In Case You Missed It: FBI and Local Law Enforcement Warn of Dangers of Counterfeit COVID-19 Products
The ongoing coronavirus pandemic has led to a shortage of gloves, face masks, fake test kits and other necessary medical supplies across the country. But as medical professionals work tirelessly to combat COVID-19 and save lives, they are unknowingly put in harm’s way by counterfeit health care products sent to the United States. Dangerous and ineffective counterfeit products put our lives and ability to combat this pandemic at risk. Congress has passed legislation crucial for preventing international trafficking of counterfeit goods that federal agencies need to immediately enforce to protect Americans from dangerous and deceptive products.
Recently, the FBI warned medical professionals of a growing number of online scams to sell fraudulent sanitizing products and personal protective equipment (PPE), such as N95 respirator masks, goggles, full-face shields, protective gowns and gloves.
Local authorities also continue to warn consumers about the dangers of fake coronavirus-related products. A Florida sheriff’s office cautioned the public against fake testing kits following a recent seizure at Los Angeles International Airport, where US Customs and Border Protection stopped bags of vials falsely labeled for coronavirus testing from entering the country.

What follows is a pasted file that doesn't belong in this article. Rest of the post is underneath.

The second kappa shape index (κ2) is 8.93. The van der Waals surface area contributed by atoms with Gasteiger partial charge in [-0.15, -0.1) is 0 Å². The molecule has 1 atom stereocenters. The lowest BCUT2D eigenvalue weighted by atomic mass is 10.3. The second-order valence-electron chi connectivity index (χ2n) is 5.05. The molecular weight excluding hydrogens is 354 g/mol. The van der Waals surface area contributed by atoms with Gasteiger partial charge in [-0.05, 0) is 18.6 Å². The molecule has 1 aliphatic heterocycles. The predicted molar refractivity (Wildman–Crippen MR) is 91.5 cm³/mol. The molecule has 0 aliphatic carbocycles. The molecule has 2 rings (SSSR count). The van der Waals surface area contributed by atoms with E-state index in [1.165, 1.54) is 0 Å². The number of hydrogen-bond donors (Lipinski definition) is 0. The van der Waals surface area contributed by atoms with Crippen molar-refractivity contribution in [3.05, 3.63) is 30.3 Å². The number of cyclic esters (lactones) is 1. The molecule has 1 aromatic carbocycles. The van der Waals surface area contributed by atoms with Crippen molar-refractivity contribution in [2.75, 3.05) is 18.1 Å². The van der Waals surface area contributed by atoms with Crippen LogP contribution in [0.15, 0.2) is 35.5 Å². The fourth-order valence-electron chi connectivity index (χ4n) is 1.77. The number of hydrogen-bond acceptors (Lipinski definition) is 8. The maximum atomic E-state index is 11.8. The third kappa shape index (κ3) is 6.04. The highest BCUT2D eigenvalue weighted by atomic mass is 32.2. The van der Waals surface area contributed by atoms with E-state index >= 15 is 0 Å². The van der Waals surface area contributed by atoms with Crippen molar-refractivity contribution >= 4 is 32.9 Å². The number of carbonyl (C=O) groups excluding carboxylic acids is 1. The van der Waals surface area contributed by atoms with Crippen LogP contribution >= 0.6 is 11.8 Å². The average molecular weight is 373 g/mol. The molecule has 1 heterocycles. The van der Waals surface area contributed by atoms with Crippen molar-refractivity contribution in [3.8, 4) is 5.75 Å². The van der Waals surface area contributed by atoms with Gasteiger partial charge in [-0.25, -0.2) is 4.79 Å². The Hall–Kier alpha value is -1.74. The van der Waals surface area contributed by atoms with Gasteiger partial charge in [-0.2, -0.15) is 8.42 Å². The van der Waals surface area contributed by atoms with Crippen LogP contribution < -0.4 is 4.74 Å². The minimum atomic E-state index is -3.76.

A loophole in the international postal system lets criminals and scammers regularly send fake products into the U.S., despite a law designed to close this security gap. While foreign packages sent through private carriers must include security data that law enforcement uses to stop illicit material, international packages sent through the postal system were previously exempt from this requirement. The Synthetics Trafficking and Overdose Prevention (STOP) Act was passed in 2018 to mandate this advance electronic data (AED) on all packages sent through the mail. However, federal agencies have continually missed numerous deadlines under the law, leaving American consumers and medical professionals vulnerable to the risks of counterfeit products.
As a result, criminals and scammers can continue to exploit this loophole and hurt Americans – a recent report from the United States Senate Finance Committee noted that the data the STOP Act mandates is “useful to target and prevent counterfeit goods.” Americans for Securing All Packages (ASAP) calls upon Congress and federal agencies to enforce the STOP Act and combat the trafficking of counterfeit products into local communities, particularly during this global crisis.
Read the full statement of the FBI here.